The Eight Steps

(Fiercely redoubling my efforts to be trivial. Ithangyou.)

So last night I heated up a frozen sausage lasagna for dinner*. It was perfectly deelish, but I couldn’t help but be struck by the instructions on the back of the cardboard container thingy. See, the instructions had eight steps. To be sure, the final instruction amounted to, ‘divide up the lasagna with cutlery of your choice, place in mouth, chew, swallow and digest’ (‘What?! You mean I don’t pour it into my shoes and squelch around all day? What kind of cockamamie set-up is this?’), but that’s neither here nor there. There were eight steps, and the manufacturers clearly believed that this level of complexity of both preparation, and description of preparation, was entirely necessary. F’rinstance, I didn’t merely have to wrap the container in foil; I had to wrap it in foil shaped like a tent. This was part cooking, part origami.

I’m really a child of Marks & Spencer, so this took me aback a bit. Until I’m convinced otherwise from personal experience, I’ll consider the good people of M&S to be the world leaders in food preparation for the reasonably affluent but pathologically lazy middle classes. No way would they consider an eight-step preparation algorithm for frozen lasagna to be acceptable. Three would be fine. Four, tops. Any bright young thing who came to them with an eight-step frozen dish would be given, ahem, the cold shoulder.

Douglas Adams once wrote a character who’d been sent mad – the particular nature of his madness being having come to the conclusion that the whole of the rest of the world was mad – by having bought some toothpicks which had instructions on them. This might not be too much of an exaggeration for satirical effect. The eighth step in the frozen lasagna algorithm was, verbatim: ‘cut, and serve’. Perhaps this is just me, but I kinda assume that when I’ve cooked food I won’t simply pour it down the garbage disposal, and that in order to put the food into my mouth, to facilitate ingestion into my body, I might need to divide it somehow into smaller pieces. My mouth just isn’t that big, yanno?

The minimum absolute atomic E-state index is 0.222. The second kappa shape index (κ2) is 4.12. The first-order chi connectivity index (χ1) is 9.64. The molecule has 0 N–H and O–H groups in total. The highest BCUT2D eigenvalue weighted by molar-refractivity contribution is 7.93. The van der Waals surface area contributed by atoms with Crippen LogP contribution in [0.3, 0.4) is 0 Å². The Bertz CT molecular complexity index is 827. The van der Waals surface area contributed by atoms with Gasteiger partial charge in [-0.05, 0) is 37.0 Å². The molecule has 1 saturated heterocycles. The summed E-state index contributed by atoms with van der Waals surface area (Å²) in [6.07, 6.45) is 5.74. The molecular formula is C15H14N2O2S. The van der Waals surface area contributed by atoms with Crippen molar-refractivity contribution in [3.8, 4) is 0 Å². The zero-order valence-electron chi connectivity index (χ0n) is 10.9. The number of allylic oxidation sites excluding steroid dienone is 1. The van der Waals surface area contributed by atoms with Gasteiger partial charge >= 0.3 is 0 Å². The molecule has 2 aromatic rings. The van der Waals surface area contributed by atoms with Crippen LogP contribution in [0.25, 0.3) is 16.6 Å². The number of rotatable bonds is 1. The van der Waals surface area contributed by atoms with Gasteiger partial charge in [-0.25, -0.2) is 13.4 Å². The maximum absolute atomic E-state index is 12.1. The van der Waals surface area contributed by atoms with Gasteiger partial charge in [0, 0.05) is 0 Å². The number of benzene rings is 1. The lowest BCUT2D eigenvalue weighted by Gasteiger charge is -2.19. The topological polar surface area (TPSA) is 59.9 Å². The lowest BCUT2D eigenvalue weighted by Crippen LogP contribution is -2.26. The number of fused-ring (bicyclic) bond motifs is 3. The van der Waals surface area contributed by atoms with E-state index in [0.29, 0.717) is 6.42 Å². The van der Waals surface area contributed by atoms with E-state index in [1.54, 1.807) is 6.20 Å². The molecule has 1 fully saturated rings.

The eightness of the algorithm is probably also a consequence of the relative rarity of basically good quality pre-prepared food in the US that’s intended to be heated/cooked at home – the niche in Britain that M&S pretty much invented, then widened and perfected. If you’re a lazy eater in the US, there’s almost certainly a good basic diner not too far away that’ll fill you up for a few dollars. Not so in Britain, where eating out is still a relative luxury for most people. So the lazy-food market has been honed and polished by M&S (and others) until it gleams. Complex meals off the shelf. Whole dinner parties in cardboard and plastic, the preparation streamlined almost to the point of ’50s futuristic kitchen utopianism. And a good deal of pride in the culinary prestidigitation which pulls a basically home-cooked meal from little boxes, after waving over them the magic-word instructions which amount to: ‘Heat and eat, already. You know how this works. Go on, shoo.’

*Memo to the world: It’s not lasagna if it don’t got no meat.


  • When I was in jr. high school, we had to take “home economics” classes, consisting of Childcare, Sewing, and Cooking. In Cooking, we were given a recipe for frozen orange juice. When some of us complained that we really didn’t need a recipe and could probably even follow the instructions on the can itself, we were told that not everyone could do that and that we all needed the recipe. (In Childcare, we learned that after giving a doll a bath, if you snapped its head off to empty the water out, you could send the teacher into fits. Her instructions had not specifically said =not= to do that.)

  • I thought of you the other day when I saw directions for putting the lid on a cup of take-out coffee. The laminated card was hanging up near the coffee lids and had 2 steps with accompanying diagrams. Each step had printed cautions that went along with it. Oh, this was on a college campus, so maybe that explains it.

Leave a Reply

Your email address will not be published. Required fields are marked *